Gone are the days of discount buffets dominating the Las Vegas culinary landscape. See how Sin City has become a foodie's paradise
Joël Robuchon's main restaurant is famous for being the kind of experience doctors and lawyers need to save up for. It’s still
not a bargain, but the less lavish L’Atelier de Joël Robuchon offers the master chef’s signature French dishes à la carte.
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Chef Natalie Young’s Eat attracts a discerning downtown crowd with breakfast classics like buttery pancakes and steel-cut oats with cinnamon roasted
apples and pecans. Stick around for lunch with a Southern accent: soft and pillowy beignets, shrimp and grits, and the best
grilled cheese in town.
Chef Mitsuo Endo uses binchotan, a special Japanese charcoal, to grill mountain trout, pork cheek, and a long list of robatayaki at Raku, an elegant izakaya. But the big star is the agedashi tofu, silken housemade tofu topped with salmon roe, a favorite with the local chefs who crowd the counter after their shifts.
Credited for launching Vegas’ ramen revolution, Monta Japanese Noodle House boasts rich and salty broth with a hint of marrow. Choose between the shoyu (soy) and the heartier, thicker miso ramen before
piling on the toppings—hard-cooked egg, tender slices of roasted pork.
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Downtown Cocktail Room feels exactly like a downtown cocktail room, with a slight speakeasy vibe, harlot-lipstick red walls, and mildly alarming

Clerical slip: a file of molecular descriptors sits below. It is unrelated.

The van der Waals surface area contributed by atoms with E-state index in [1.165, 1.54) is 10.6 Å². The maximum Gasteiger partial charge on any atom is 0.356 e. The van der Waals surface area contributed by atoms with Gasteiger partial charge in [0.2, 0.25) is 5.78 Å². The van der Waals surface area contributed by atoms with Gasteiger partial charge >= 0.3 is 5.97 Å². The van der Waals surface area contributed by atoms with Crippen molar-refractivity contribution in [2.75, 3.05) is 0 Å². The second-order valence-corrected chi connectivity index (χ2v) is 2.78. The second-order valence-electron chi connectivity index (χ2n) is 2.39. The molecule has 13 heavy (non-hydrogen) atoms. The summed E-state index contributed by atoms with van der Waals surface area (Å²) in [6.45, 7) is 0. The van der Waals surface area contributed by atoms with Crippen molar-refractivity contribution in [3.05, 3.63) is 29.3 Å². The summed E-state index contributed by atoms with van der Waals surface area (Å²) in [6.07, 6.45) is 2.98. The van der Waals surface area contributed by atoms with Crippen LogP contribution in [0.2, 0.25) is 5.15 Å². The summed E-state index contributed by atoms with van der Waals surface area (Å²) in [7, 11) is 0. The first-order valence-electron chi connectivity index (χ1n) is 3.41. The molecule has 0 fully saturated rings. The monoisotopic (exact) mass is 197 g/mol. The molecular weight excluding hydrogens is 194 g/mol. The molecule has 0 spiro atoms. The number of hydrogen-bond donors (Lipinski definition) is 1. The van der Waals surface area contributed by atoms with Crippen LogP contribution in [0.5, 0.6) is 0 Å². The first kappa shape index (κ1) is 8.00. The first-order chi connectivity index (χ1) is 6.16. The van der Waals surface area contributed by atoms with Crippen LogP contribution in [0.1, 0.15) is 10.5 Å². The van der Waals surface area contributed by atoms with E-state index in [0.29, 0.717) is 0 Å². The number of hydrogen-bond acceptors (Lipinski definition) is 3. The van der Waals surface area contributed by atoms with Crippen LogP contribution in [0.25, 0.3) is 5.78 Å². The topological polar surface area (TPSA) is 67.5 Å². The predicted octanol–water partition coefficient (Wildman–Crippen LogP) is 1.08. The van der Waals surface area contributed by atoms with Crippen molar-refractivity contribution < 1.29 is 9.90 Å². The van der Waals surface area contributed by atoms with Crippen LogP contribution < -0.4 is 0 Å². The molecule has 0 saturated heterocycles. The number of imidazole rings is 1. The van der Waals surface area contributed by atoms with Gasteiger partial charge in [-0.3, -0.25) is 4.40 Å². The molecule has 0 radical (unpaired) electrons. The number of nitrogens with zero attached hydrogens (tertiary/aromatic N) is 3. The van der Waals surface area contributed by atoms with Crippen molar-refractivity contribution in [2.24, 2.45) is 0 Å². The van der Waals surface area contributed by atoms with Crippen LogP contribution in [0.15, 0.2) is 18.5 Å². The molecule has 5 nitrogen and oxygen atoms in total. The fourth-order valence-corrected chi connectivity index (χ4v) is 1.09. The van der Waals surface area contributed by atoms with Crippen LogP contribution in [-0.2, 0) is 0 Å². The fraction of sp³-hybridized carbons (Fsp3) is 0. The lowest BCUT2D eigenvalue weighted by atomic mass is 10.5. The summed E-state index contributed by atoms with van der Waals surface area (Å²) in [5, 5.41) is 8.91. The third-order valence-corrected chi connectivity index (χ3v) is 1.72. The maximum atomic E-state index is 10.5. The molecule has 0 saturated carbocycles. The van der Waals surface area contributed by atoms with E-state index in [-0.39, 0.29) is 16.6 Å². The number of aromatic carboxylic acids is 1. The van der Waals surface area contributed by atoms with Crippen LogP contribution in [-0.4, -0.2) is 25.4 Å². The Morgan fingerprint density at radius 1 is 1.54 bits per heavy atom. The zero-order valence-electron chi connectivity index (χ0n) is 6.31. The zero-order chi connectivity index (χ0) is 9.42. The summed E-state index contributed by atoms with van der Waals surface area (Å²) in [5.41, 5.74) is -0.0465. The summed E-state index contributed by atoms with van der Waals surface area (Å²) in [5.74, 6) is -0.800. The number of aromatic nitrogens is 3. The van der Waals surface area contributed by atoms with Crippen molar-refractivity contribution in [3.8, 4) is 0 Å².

abstract art. Must-drink: The Carciofo Swizzle, which is essentially a full-fledged tour of Italian amaros in a glass.
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Not every leafy morsel of organic goodness comes to LV in the back of a FedEx truck. The Friday morning Downtown3rd Farmers Market takes over a repurposed transit terminal next where local producers sell jerky, jams, honey, mushrooms, and more.
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Two blocks from the Fremont Street Experience, The Beat Coffeehouse energizes downtown’s cool crowd with sturdy joe, sandwiches, and a browse space that includes a vintage vinyl store and a
warren of three dozen creative businesses, including galleries and artist studios.
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The chintzy metal façade and unadorned tables at Le Thai might be annoying if you didn’t know what was to come: authentic Southeastern fare like pad Thai noodles redolent of green
onions and cilantro, with no cloying sweetness. The three-color curry and the beef meatball noodle soup—made from a stock
slow-simmered with bones and tendon—make this one of the toughest reservations in town.
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Chocolatier Megan Romano sculpted desserts at Charlie Palmer’s Aureole for more than a decade before decamping to Chocolate & Spice Bakery on the Westside. You’ll find the usual assortment of indulgent creations (like dark chocolate hazelnut bonbons), but also
a first-rate lunch menu with surprises like a Black Forest ham and cheddar panini with sun-dried tomato aioli.
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It may be off the Strip, but Vintner Grill is well worth the trip. Order standouts from the always-changing contemporary American bistro menu show off influences from
the Mediterranean, like its white bean hummus with spicy pita chips or braised lamb osso bucco.
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